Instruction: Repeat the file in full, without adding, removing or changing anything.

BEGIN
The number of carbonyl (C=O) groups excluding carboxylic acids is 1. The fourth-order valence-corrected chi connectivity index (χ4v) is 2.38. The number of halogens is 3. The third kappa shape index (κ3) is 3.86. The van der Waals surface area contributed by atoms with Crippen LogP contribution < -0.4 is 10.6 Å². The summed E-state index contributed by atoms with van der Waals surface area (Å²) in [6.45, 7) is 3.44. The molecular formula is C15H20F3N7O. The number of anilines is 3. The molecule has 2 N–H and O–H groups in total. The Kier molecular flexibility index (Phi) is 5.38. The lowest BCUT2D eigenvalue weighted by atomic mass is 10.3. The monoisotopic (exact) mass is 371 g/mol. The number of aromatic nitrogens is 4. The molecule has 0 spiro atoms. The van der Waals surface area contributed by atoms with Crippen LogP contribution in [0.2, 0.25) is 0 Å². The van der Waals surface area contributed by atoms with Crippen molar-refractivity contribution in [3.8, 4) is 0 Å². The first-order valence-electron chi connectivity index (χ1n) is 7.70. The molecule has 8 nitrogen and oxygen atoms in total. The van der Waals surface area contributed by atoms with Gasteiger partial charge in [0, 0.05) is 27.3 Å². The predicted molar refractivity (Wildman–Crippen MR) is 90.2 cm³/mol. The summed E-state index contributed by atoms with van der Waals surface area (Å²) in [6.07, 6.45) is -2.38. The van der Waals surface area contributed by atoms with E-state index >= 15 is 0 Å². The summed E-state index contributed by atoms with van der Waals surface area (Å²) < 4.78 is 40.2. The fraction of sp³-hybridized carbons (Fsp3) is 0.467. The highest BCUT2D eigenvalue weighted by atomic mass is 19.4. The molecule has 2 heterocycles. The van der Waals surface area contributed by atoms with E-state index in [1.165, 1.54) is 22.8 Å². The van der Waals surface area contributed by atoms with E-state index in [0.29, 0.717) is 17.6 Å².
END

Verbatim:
The number of carbonyl (C=O) groups excluding carboxylic acids is 1. The fourth-order valence-corrected chi connectivity index (χ4v) is 2.38. The number of halogens is 3. The third kappa shape index (κ3) is 3.86. The van der Waals surface area contributed by atoms with Crippen LogP contribution < -0.4 is 10.6 Å². The summed E-state index contributed by atoms with van der Waals surface area (Å²) in [6.45, 7) is 3.44. The molecular formula is C15H20F3N7O. The number of anilines is 3. The molecule has 2 N–H and O–H groups in total. The Kier molecular flexibility index (Phi) is 5.38. The lowest BCUT2D eigenvalue weighted by atomic mass is 10.3. The monoisotopic (exact) mass is 371 g/mol. The number of aromatic nitrogens is 4. The molecule has 0 spiro atoms. The van der Waals surface area contributed by atoms with Crippen LogP contribution in [0.2, 0.25) is 0 Å². The van der Waals surface area contributed by atoms with Crippen molar-refractivity contribution in [3.8, 4) is 0 Å². The first-order valence-electron chi connectivity index (χ1n) is 7.70. The molecule has 8 nitrogen and oxygen atoms in total. The van der Waals surface area contributed by atoms with Gasteiger partial charge in [0, 0.05) is 27.3 Å². The predicted molar refractivity (Wildman–Crippen MR) is 90.2 cm³/mol. The summed E-state index contributed by atoms with van der Waals surface area (Å²) in [6.07, 6.45) is -2.38. The van der Waals surface area contributed by atoms with E-state index >= 15 is 0 Å². The summed E-state index contributed by atoms with van der Waals surface area (Å²) < 4.78 is 40.2. The fraction of sp³-hybridized carbons (Fsp3) is 0.467. The highest BCUT2D eigenvalue weighted by atomic mass is 19.4. The molecule has 2 heterocycles. The van der Waals surface area contributed by atoms with E-state index in [1.165, 1.54) is 22.8 Å². The van der Waals surface area contributed by atoms with E-state index in [0.29, 0.717) is 17.6 Å².